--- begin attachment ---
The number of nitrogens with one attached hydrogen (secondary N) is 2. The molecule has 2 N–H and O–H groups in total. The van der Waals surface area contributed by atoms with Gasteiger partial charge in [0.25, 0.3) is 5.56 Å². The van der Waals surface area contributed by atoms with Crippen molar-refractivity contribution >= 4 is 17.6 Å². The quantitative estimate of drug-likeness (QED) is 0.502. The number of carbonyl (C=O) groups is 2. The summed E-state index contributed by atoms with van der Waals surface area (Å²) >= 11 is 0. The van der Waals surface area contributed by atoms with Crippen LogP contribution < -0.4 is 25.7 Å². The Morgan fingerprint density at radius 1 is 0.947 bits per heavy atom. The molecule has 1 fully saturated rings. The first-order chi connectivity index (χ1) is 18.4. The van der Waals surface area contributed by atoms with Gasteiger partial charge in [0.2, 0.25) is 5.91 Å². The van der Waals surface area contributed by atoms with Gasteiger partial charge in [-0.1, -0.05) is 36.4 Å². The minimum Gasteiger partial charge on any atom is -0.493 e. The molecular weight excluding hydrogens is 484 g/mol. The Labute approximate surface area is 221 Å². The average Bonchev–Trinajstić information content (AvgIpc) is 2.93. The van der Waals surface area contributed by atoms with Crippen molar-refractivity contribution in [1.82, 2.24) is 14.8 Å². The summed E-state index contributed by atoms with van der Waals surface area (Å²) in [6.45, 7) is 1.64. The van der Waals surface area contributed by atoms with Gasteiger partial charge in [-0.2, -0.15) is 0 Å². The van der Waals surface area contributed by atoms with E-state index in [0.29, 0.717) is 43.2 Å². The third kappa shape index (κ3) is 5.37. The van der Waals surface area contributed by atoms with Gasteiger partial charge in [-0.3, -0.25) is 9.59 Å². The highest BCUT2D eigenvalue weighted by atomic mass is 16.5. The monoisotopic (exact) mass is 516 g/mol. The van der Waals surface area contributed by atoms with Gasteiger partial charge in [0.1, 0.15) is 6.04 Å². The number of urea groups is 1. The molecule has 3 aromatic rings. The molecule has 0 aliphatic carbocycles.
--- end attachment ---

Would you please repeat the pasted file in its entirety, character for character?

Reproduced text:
The number of nitrogens with one attached hydrogen (secondary N) is 2. The molecule has 2 N–H and O–H groups in total. The van der Waals surface area contributed by atoms with Gasteiger partial charge in [0.25, 0.3) is 5.56 Å². The van der Waals surface area contributed by atoms with Crippen molar-refractivity contribution >= 4 is 17.6 Å². The quantitative estimate of drug-likeness (QED) is 0.502. The number of carbonyl (C=O) groups is 2. The summed E-state index contributed by atoms with van der Waals surface area (Å²) >= 11 is 0. The van der Waals surface area contributed by atoms with Crippen LogP contribution < -0.4 is 25.7 Å². The Morgan fingerprint density at radius 1 is 0.947 bits per heavy atom. The molecule has 1 fully saturated rings. The first-order chi connectivity index (χ1) is 18.4. The van der Waals surface area contributed by atoms with Gasteiger partial charge in [0.2, 0.25) is 5.91 Å². The van der Waals surface area contributed by atoms with Gasteiger partial charge in [-0.1, -0.05) is 36.4 Å². The minimum Gasteiger partial charge on any atom is -0.493 e. The molecular weight excluding hydrogens is 484 g/mol. The Labute approximate surface area is 221 Å². The average Bonchev–Trinajstić information content (AvgIpc) is 2.93. The van der Waals surface area contributed by atoms with Crippen molar-refractivity contribution in [1.82, 2.24) is 14.8 Å². The summed E-state index contributed by atoms with van der Waals surface area (Å²) in [6.45, 7) is 1.64. The van der Waals surface area contributed by atoms with Gasteiger partial charge in [-0.2, -0.15) is 0 Å². The van der Waals surface area contributed by atoms with E-state index in [0.29, 0.717) is 43.2 Å². The third kappa shape index (κ3) is 5.37. The van der Waals surface area contributed by atoms with Gasteiger partial charge in [-0.3, -0.25) is 9.59 Å². The highest BCUT2D eigenvalue weighted by atomic mass is 16.5. The monoisotopic (exact) mass is 516 g/mol. The van der Waals surface area contributed by atoms with Gasteiger partial charge in [0.1, 0.15) is 6.04 Å². The number of urea groups is 1. The molecule has 3 aromatic rings. The molecule has 0 aliphatic carbocycles.